Theatre Review: In The Heights had us singing and dancing in the street (Sydney Opera House until 20 January)

They say you should write about what you know. You get the sense that Lin-Manuel Miranda did just that with In The Heights. This musical is the first one that the Hamilton creator ever wrote. It’s also a love letter to his loud and proud Puerto Rican heritage and the colourful people from his neighbourhood, Washington Heights. This borough in New York may be home to people from different Latinx backgrounds, but it confirms that we can all relate to this story.

This show previously played in Melbourne and Sydney at Chapel Off Chapel and Hayes Theatre, respectively. These venues are a lot smaller than the Sydney Opera House and one could argue a tad more suitable for this intimate character study. To compensate for this, the current production added some more hot and sweaty dancers. This certainly helped keep the bodega as the main focus and allowed the cavernous Concert Hall to be a fiesta of delicious sounds and wiggling bodies.

The stakes in this show aren’t particularly high. The idea is that it is a chronicle of a gentrifying neighbourhood over the course of a few days (including the 4th of July celebrations). While this won’t leave you on the edge of your seat in anticipation, it does chronicle different facets of the immigrant experience. It also creates an electric atmosphere because these individuals may have their hopes dashed and other struggles thrown their way, but they can also find time to sing and dance their troubles away.

In another life Miranda probably could have been a police comfit artist or a psychologist. He has an enviable ability to sketch out a character through a sharp line of rap here or some witty repartee there. This means the audience feel like they really get to know the character. It also helps create that intimate, fly-on-the-wall look at this tight neighbourhood and community.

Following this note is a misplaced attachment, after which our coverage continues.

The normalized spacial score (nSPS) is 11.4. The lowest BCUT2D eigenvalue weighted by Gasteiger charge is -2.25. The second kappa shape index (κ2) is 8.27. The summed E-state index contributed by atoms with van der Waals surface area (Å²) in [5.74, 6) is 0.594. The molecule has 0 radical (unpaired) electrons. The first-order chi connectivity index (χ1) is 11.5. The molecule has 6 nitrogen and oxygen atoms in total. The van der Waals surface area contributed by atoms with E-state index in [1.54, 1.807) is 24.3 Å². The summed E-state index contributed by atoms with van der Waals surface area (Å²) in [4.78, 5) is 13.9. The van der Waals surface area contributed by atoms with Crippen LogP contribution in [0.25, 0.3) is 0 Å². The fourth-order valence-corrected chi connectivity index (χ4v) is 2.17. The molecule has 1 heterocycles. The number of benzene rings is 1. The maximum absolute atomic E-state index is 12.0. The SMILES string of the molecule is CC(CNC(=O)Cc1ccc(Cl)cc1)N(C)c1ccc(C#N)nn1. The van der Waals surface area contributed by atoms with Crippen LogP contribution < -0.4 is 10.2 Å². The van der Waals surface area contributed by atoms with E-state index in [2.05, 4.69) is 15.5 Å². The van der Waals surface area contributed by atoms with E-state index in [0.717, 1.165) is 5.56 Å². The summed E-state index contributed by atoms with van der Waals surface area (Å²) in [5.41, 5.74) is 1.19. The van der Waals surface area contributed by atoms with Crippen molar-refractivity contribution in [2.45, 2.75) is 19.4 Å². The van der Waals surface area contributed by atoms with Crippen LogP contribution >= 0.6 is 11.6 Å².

Stephen Lopez stars as Usnavi, a warm and kind-hearted bodega owner named after a boat. His shop sells coffee and modern conveniences with a side order of gossip. He is often the glue in this neighbourhood. Lopez certainly puts on a charismatic performance as an everyman kind of figure. Another important person is Abuela Claudia (Margi De Ferranti) who is the resident grandmother. She immigrated to the US from Cuba a long time ago and now takes younger charges under her wings.

Luisa Scrofani plays the good girl, Nina. She has returned home with her tail between her legs. She is also romantically pursued by Benny (Hi-5’s Joe Kalou), much to the chagrin of her over-bearing parents (Ana Maria and Alexander Palacio). Oliva Vasquez meanwhile, plays a hairdresser and delivers some powerhouse vocals. Marty Alix had some great comedic acting chops as Sonny. All of their lives will be impacted by a winning lottery ticket.

This show is a diverse one. This means that not everything will appeal to everyone, but at the very least there is a little something to be had by all. The music ranges from big, bombastic Latin beats to straight-up salsa, some heart-wrenching soul and carefully-constructed hip-hop. The numbers are so vibrant and full-sounding, you’ll be surprised to know that a nine-piece band is responsible for it all.

In The Heights is not your standard theatre fare. But it’s great that director Luke Joslin and company have created something that keeps with Miranda’s vision. It was Miranda who ultimately took a different road and made something very pleasing and enjoyable.

The dancing is absolutely stunning thanks to choreographer Amy Campbell. Some eye-catching acrobatics feature alongside taut grooves and moves. It is fast. It is furious. You won’t want it to stop.

Miranda spent his formative years in Washington Heights and now he gets to celebrate it. The result is a vital and colourful ode to friendships, adopted cultures and more. You wish someone like Messer Trump would take note. And fast. In The Heights proves we need to hear many more stories like this one. May there be less walls, more bridges and in the former’s place, some wonderful dancing and music. Just like a trip in and around the Heights.

The reviewer attended opening night on 16 January.

Review score: four stars (out of five).

In The Heights plays the Sydney Opera House until 20 January as part of Sydney Festival. For more information and tickets please visit: